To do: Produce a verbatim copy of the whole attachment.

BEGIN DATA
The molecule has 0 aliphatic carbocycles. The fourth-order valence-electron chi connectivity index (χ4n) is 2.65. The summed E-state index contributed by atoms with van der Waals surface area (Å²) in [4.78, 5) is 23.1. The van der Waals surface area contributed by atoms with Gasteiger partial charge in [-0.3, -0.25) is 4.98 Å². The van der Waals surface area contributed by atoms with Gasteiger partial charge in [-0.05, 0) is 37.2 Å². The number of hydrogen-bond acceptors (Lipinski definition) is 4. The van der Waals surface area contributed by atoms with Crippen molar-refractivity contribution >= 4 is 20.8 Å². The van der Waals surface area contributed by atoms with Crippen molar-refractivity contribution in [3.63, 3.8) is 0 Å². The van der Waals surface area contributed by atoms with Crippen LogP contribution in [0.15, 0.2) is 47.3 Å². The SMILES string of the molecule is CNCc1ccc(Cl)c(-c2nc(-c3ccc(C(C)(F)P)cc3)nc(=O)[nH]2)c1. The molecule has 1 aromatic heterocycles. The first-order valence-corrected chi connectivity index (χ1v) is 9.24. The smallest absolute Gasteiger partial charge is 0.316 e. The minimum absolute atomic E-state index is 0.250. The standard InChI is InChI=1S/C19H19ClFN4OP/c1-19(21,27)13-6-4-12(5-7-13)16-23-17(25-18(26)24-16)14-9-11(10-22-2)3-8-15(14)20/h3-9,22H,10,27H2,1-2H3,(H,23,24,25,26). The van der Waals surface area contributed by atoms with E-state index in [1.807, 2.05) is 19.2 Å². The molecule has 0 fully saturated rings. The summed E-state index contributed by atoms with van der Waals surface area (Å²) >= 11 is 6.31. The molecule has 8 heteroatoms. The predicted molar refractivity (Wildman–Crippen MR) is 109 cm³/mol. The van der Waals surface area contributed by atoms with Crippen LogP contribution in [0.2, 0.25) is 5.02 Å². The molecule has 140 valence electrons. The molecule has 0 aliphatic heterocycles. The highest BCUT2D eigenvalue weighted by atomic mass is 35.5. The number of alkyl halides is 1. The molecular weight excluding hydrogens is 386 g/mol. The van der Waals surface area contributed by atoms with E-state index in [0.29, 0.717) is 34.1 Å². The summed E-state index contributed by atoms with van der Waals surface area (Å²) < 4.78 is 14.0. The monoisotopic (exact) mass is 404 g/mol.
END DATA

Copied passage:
The molecule has 0 aliphatic carbocycles. The fourth-order valence-electron chi connectivity index (χ4n) is 2.65. The summed E-state index contributed by atoms with van der Waals surface area (Å²) in [4.78, 5) is 23.1. The van der Waals surface area contributed by atoms with Gasteiger partial charge in [-0.3, -0.25) is 4.98 Å². The van der Waals surface area contributed by atoms with Gasteiger partial charge in [-0.05, 0) is 37.2 Å². The number of hydrogen-bond acceptors (Lipinski definition) is 4. The van der Waals surface area contributed by atoms with Crippen molar-refractivity contribution >= 4 is 20.8 Å². The van der Waals surface area contributed by atoms with Crippen molar-refractivity contribution in [3.63, 3.8) is 0 Å². The van der Waals surface area contributed by atoms with Crippen LogP contribution in [0.15, 0.2) is 47.3 Å². The SMILES string of the molecule is CNCc1ccc(Cl)c(-c2nc(-c3ccc(C(C)(F)P)cc3)nc(=O)[nH]2)c1. The molecule has 1 aromatic heterocycles. The first-order valence-corrected chi connectivity index (χ1v) is 9.24. The smallest absolute Gasteiger partial charge is 0.316 e. The minimum absolute atomic E-state index is 0.250. The standard InChI is InChI=1S/C19H19ClFN4OP/c1-19(21,27)13-6-4-12(5-7-13)16-23-17(25-18(26)24-16)14-9-11(10-22-2)3-8-15(14)20/h3-9,22H,10,27H2,1-2H3,(H,23,24,25,26). The van der Waals surface area contributed by atoms with E-state index in [1.807, 2.05) is 19.2 Å². The molecule has 0 fully saturated rings. The summed E-state index contributed by atoms with van der Waals surface area (Å²) >= 11 is 6.31. The molecule has 8 heteroatoms. The predicted molar refractivity (Wildman–Crippen MR) is 109 cm³/mol. The van der Waals surface area contributed by atoms with Crippen LogP contribution in [0.2, 0.25) is 5.02 Å². The molecule has 140 valence electrons. The molecule has 0 aliphatic heterocycles. The highest BCUT2D eigenvalue weighted by atomic mass is 35.5. The number of alkyl halides is 1. The molecular weight excluding hydrogens is 386 g/mol. The van der Waals surface area contributed by atoms with E-state index in [0.29, 0.717) is 34.1 Å². The summed E-state index contributed by atoms with van der Waals surface area (Å²) < 4.78 is 14.0. The monoisotopic (exact) mass is 404 g/mol.